In exchange for agreeing to move its global headquarters to the booming Seaport District, GE will get $145 million in grants and tax breaks from the city and state. But under the agreement, Boston will also pay up to $100 million to fix the dilapidated Northern Avenue Bridge . . .

 

Then again, there’s Shirley Leung’s column in yesterday’s Boston Globe.

Out with the old, Lynch says

The Northern Avenue Bridge could soon fall down, and US Representative Stephen Lynch is ready to release $9.4 northern ave. bridge 1-175606million in federal funding to help design a new one.

The city will need to match a portion of the money, but Lynch has been waiting more than a decade for Boston to do something about the century-old span. Last week, officials said they plan to start removing the dilapidated bridge in March after the Coast Guard raised concerns that it might tumble into the Fort Point Channel.

 

But here’s the headscratching part:

The Walsh administration will begin a formal public process this spring to decide whether to rehab the bridge or build a new one. The city has to do something after committing up to $100 million to replace the link as part of its agreement to woo General Electric Co.’s world headquarters to Boston.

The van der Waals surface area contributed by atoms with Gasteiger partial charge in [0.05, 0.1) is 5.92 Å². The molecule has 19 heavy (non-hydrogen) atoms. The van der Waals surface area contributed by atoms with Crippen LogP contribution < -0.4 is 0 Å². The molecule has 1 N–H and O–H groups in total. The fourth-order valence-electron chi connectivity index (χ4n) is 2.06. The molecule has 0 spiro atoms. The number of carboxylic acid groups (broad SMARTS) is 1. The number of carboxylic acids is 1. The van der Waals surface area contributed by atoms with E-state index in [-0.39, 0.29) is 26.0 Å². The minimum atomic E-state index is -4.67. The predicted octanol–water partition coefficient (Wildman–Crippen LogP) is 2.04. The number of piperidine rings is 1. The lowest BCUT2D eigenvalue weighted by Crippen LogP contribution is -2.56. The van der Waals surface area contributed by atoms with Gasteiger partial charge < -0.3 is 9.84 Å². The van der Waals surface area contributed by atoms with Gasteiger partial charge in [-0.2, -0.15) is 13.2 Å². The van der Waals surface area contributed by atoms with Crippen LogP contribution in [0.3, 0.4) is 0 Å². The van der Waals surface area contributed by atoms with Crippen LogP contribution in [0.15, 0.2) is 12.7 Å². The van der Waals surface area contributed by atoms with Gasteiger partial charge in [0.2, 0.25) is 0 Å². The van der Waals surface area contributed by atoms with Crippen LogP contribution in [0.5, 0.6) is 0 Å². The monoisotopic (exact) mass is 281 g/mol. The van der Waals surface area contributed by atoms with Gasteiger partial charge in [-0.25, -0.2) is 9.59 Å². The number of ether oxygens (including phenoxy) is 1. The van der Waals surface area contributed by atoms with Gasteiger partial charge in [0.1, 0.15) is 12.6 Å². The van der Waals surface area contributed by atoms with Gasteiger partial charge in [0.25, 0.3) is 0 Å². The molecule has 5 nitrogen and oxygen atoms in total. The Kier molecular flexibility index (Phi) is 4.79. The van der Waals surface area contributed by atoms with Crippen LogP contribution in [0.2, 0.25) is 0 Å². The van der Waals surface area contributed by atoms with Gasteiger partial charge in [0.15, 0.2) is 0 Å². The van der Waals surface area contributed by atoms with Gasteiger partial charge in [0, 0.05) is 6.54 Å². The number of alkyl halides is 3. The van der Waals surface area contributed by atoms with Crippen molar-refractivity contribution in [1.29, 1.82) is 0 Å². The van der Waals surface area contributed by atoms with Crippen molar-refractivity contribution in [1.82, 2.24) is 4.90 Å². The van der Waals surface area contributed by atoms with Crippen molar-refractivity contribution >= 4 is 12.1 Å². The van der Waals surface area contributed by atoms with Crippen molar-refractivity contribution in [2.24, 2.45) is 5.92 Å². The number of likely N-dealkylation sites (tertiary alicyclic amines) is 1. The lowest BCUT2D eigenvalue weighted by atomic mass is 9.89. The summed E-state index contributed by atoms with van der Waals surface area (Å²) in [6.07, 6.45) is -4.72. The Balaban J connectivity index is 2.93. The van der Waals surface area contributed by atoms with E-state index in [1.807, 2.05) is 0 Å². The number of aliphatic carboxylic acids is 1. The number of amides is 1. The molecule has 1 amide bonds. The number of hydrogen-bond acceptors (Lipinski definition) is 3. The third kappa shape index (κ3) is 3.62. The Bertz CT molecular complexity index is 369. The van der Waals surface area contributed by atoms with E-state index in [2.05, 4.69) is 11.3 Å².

Except the Herald says the commitment is to fix the link, not replace it.

So, to recap:

The local dailies agree that the Northern Avenue Bridge is dilapidated.

But, as Leung might say, will the state fix it or nix it?

You tell us.


No Boston.comment for Boston Herald

September 16, 2015

The Boston Globe’s Boston.com website has gone Chernobyl, with two recent masthead departures and 12 staffers laid off yesterday.

The Boston Herald’s Owen Boss has the story today:

Beleaguered Boston.com lays off 12 in big shake-up

 

Screen Shot 2015-09-16 at 1.08.07 PM

A dozen employees were laid off today in a shakeup at the Boston Globe’s Boston.com website, a company spokesman has confirmed.

“This is a business decision that is part of a larger effort at Boston Globe Media Partners designed to put Boston.com in a stronger and more sustainable position for growth,” Boston.com said in a prepared statement. “That said, we would be remiss to overlook the fact that this was also a people decision, one that affects the lives of many who have worked tirelessly to support our operation. We are deeply grateful for that work.”